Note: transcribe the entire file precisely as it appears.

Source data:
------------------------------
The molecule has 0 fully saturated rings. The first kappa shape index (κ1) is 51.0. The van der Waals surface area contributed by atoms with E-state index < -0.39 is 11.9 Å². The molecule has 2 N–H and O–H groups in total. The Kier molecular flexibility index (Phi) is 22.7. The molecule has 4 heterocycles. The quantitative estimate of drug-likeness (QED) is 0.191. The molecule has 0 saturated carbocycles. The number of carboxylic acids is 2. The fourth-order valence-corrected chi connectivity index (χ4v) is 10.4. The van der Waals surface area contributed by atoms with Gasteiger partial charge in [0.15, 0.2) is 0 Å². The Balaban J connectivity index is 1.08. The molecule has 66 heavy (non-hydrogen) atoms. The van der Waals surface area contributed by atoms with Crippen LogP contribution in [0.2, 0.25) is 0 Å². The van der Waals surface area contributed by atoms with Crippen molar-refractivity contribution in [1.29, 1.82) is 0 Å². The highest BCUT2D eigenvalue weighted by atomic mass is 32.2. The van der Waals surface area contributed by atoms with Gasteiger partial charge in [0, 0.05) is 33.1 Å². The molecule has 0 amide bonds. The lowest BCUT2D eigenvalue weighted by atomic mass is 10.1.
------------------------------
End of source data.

The molecule has 0 fully saturated rings. The first kappa shape index (κ1) is 51.0. The van der Waals surface area contributed by atoms with E-state index < -0.39 is 11.9 Å². The molecule has 2 N–H and O–H groups in total. The Kier molecular flexibility index (Phi) is 22.7. The molecule has 4 heterocycles. The quantitative estimate of drug-likeness (QED) is 0.191. The molecule has 0 saturated carbocycles. The number of carboxylic acids is 2. The fourth-order valence-corrected chi connectivity index (χ4v) is 10.4. The van der Waals surface area contributed by atoms with Gasteiger partial charge in [0.15, 0.2) is 0 Å². The Balaban J connectivity index is 1.08. The molecule has 66 heavy (non-hydrogen) atoms. The van der Waals surface area contributed by atoms with Crippen LogP contribution in [0.2, 0.25) is 0 Å². The van der Waals surface area contributed by atoms with Crippen molar-refractivity contribution in [1.29, 1.82) is 0 Å². The highest BCUT2D eigenvalue weighted by atomic mass is 32.2. The van der Waals surface area contributed by atoms with Gasteiger partial charge in [0, 0.05) is 33.1 Å². The molecule has 0 amide bonds. The lowest BCUT2D eigenvalue weighted by atomic mass is 10.1.